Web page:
Marketing teams have realized the branding potential of video game tie-ins for decades. Forcing developers to create a whole game with little budget and ultra-short development time is a recipe for disaster – I mean, that E.T. video game tanked so hard it brought the whole video game industry crashing down. So, considering how rare great movie-based games are, we think we’ll celebrate the few times Hollywood got it right with this list of 4 awesome movie-to-game adaptations.
The Warriors video game, much like the film that inspired it, is an underappreciated cult classic. The 1979 film of the same name was too ambitious for its budget and its concept too grand for its director’s humble talents. This cheesy attempt at an inner-city retooling of Xenophon’s Anabasis become best known for its cringeworthy one-liners and garish costumes.
Fast forward 20 years to the Rockstar offices where some creative visionary who deserves a raise would watch the late-70’s film and come to the inevitable conclusion that, hey, hammy one-liners and stupid, impractical costumes are what video games do best! And that’s probably how one of the Playstation 2’s most underrated curiosities was born.
The Warriors game is a 3D open-world beat-em-up developed around the Bully engine. While it does follow the general plot of the film, the game gives us the chance to really get to know all the members of the Warriors gang. It also offers a closer look at some of the film’s many inner-city gangs, each with their own gaudy uniforms. For fans of the cult film, The Warriors video game isn’t just a damn great brawler, it’s also the only official source for some critical lore.
Goldeneye was a game that helped define a generation. Even hearing the name evokes memories of Saturday winter mornings sat in front of a TV with our N64. In fact, the game was so popular that a lot of the kids who played Goldeneye 007 when it originally came out grew up never knowing that it’s based off a campy ‘90’s James Bond film.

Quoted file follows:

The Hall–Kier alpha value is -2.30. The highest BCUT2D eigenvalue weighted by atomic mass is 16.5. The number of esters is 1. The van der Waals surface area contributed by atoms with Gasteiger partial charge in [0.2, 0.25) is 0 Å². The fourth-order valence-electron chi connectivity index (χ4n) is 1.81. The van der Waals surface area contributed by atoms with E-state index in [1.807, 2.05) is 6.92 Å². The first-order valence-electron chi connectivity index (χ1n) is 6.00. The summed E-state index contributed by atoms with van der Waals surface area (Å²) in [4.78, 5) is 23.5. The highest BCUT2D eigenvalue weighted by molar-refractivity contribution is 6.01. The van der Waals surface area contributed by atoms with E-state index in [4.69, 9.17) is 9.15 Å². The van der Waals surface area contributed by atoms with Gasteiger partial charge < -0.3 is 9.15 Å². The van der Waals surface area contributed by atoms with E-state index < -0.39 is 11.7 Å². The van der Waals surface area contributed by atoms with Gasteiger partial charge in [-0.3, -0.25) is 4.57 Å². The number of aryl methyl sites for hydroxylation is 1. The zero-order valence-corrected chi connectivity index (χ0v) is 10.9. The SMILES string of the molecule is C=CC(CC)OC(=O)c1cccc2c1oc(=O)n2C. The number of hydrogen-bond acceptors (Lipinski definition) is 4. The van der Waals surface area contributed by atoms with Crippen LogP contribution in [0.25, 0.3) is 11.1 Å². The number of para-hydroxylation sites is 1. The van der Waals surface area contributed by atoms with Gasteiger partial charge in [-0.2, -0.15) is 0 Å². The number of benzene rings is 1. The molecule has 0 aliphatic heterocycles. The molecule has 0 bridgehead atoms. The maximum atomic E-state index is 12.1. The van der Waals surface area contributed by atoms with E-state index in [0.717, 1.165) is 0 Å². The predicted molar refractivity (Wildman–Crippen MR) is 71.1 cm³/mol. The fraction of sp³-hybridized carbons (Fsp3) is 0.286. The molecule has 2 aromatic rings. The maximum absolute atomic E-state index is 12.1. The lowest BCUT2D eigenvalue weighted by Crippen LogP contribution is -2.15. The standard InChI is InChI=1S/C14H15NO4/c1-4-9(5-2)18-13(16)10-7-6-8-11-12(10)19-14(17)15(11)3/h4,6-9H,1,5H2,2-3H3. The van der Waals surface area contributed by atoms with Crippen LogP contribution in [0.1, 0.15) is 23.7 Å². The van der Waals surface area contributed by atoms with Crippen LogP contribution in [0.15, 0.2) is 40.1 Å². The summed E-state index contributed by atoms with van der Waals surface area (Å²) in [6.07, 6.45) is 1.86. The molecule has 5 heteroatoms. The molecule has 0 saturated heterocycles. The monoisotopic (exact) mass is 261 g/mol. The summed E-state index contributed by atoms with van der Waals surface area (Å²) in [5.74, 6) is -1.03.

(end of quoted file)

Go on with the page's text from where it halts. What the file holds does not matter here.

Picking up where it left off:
Goldeneye was a fantastic shooter for its time, though perhaps not as great as nostalgia would have us believe. It came out in the golden era of local multiplayer, when all you had was four controllers and a single TV to play the game on. You could only hope your friends wouldn’t peek at your quarter of the screen – or that they wouldn’t catch you doing the same.
Much like The Warriors, The Godfather isn’t content with just rehashing the tale of the Corleone family in video game format. With the freedom of the video game medium – and the lack of a strict time limit – you get a window into the private lives of not just the Don and Michael, but secondary characters from the films.
You also get to participate directly in some of the illegal activities only hinted at in the films. As Michael, you can shake up business owners for protection money and run gambling rackets in their attics. There’s also a dynamic gang war system at play and you’ll find yourself constantly competing with rival families for control of territories and businesses.
Blackmailing mom and pop shops and raiding enemy factories is so satisfying that you’ll find yourself jumping in now and again long after the game’s story has concluded.
Was there any doubt? Spider-Man 2 is likely the first game that came to your mind when you read the title of this article – and for good reason.
Spider-Man 2 is the first game to really get the hero’s swinging down and there’s all of Manhattan for you to explore. That sensation of flying past skyscrapers, under bridges, or up over and around iconic Big Apple monuments was so amazing, so difficult to nail right, that it would nearly 15 years before another Spider-Man game would get it right.
The combat is criminally underappreciated. It’s a proto version of the counter system that the Arkham games would become associated with. Spider-Man 2 is not just a fantastic movie-to-game adaptation, it’s genuinely one of the greatest games of that console generation.
The practice of creating movie-to-game adaptations has produced enough stinkers to fill a mountain (or landfill), but there’re still some hidden gems if you’re willing to dig deep enough. What other movie-based game do you think deserves a shoutout?